It is hard to believe that we are approaching the sixth anniversary of Microsoft Windows 10. The Windows-As-A-Service delivered OS seems to be widely accepted, and for the most part, it is a great environment.
One of the complaints I hear most often is that there are a lot of applications running that people do not use. In some cases, the programs are irrelevant to them… often they came with Windows, or they needed them for a one-time use, or else they tried them and decided they did not want it.
There are a couple of ways to uninstall these programs. The first is to open the Settings – Apps – Apps & features window. There you will see the complete list of installed programs just by scrolling down.
When you click on an application in the list, it will automatically expand… and give you the convenient option to uninstall it.
The second way to uninstall an application is from the Start menu (as Microsoft has taken to calling it, the Start Experience). When you right-click on the program you wish to uninstall, a context menu appears and gives you the option to uninstall.
Unfortunately, there are some applications that are built into Windows that will not uninstall. You can uninstall Groove Music, but not the camera… or Microsoft Edge, as a couple of examples. This is not because Microsoft wants to force you to use them, rather because some of the functionality of these applications are necessary for certain operating system functions to work properly.
…But what about the applications that I want to keep, but do not want them to start with Windows?
That is a great question. The Task Manager allows you to modify startup applications, but that is the old-school way of doing it. The Windows 10 way of doing things is from the Settings – Apps – Startup window, where you can stop apps from loading with Windows but not actually uninstall them, so they are available for use on demand.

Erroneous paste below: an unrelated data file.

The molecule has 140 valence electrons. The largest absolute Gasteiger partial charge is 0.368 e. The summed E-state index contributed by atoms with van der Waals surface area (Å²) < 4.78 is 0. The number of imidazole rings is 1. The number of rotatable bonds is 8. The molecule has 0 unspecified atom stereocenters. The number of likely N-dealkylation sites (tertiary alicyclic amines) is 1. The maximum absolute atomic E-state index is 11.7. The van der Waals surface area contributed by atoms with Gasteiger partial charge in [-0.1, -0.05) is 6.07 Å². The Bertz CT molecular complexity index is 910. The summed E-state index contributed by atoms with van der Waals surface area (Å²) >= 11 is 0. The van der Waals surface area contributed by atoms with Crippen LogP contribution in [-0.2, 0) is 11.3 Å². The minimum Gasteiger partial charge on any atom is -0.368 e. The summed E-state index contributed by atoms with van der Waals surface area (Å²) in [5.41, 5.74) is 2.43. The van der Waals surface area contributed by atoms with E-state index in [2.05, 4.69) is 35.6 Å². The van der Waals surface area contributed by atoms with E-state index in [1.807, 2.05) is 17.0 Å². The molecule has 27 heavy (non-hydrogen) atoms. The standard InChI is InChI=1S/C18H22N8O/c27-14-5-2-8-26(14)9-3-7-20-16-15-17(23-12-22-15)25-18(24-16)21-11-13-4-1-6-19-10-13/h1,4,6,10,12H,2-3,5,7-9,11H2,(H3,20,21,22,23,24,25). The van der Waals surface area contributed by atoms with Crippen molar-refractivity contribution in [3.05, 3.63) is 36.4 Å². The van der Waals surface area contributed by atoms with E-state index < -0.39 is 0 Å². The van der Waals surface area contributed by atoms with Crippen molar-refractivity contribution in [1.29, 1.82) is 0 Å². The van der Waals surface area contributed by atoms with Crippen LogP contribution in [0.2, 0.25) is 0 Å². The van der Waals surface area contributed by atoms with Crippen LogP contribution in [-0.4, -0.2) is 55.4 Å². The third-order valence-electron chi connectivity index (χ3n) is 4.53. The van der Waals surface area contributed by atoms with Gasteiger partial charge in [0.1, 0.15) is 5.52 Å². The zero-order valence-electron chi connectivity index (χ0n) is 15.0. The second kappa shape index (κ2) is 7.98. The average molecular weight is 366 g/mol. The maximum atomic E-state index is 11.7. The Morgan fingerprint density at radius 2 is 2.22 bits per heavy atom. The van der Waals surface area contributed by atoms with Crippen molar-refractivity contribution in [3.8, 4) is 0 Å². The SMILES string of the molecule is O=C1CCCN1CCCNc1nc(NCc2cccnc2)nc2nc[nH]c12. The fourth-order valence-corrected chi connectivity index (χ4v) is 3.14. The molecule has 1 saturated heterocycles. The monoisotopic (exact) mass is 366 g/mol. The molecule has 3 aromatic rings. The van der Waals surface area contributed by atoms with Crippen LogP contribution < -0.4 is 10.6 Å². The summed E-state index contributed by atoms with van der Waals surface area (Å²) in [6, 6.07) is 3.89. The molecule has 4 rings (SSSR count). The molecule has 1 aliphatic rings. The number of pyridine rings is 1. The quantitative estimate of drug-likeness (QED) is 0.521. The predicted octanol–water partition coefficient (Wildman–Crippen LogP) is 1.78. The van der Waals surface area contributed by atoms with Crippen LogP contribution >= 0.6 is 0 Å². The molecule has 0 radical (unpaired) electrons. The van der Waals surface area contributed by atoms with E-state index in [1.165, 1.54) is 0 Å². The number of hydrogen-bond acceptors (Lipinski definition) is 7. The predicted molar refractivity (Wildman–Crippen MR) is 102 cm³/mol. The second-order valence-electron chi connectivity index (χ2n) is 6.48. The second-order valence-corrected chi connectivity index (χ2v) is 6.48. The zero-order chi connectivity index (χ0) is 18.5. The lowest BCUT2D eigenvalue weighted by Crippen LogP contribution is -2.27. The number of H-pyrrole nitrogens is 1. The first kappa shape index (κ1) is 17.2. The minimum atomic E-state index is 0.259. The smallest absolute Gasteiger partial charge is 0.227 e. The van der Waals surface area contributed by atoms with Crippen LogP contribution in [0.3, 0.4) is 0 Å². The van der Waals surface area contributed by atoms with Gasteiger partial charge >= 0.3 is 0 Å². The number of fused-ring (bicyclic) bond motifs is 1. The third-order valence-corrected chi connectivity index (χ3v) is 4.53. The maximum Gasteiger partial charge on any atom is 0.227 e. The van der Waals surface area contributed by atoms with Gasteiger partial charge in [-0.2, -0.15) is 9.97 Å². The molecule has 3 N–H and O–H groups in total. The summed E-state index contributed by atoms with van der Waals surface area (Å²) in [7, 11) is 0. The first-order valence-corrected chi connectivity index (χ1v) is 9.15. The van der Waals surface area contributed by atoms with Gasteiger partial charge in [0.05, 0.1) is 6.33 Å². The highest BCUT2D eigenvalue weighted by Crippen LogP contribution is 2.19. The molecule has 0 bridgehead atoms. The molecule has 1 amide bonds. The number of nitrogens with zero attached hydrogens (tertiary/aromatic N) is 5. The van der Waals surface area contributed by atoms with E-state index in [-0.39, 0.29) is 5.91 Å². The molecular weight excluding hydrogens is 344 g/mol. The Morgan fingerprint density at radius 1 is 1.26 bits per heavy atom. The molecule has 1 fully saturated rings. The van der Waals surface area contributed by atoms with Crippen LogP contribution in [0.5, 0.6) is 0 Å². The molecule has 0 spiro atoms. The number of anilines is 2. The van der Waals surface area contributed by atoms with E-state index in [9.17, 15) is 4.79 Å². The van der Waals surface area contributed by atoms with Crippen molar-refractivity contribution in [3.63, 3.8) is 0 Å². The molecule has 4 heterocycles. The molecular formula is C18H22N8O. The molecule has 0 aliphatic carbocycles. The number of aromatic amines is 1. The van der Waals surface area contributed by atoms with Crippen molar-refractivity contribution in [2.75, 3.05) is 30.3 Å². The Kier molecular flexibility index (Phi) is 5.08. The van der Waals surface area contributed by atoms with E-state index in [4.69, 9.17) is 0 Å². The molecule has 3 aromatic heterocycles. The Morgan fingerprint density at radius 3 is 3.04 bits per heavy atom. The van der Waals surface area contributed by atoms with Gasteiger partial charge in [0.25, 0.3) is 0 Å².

Back in the good old days, we had to keep a handle on our system resources… memory, hard disk space, and such. Today, resources have so outpaced the applications that run on them that it is easy to forget that a cup filled one drop at a time will eventually overflow. Yes, we have much more resources than we used to have, but that does not mean we should waste them. Yes, I could have Logitech Download Assistant load with my PC, but I hardly ever use it… and while the impact is listed as “No Impact”, we have to assume that it takes something to run… seventeen milliseconds to load, 4kb of memory, I don’t know what. The resources may be insignificant, but they are your insignificant resources. Don’t let any application tell you that they need them when you do not need the application running.
In an era when computers have gigabytes of RAM and terabytes of storage, it is easy to get careless about resources… especially when the numbers are so small. These things add up, and if you want to keep your environment clean, there are ways to do so.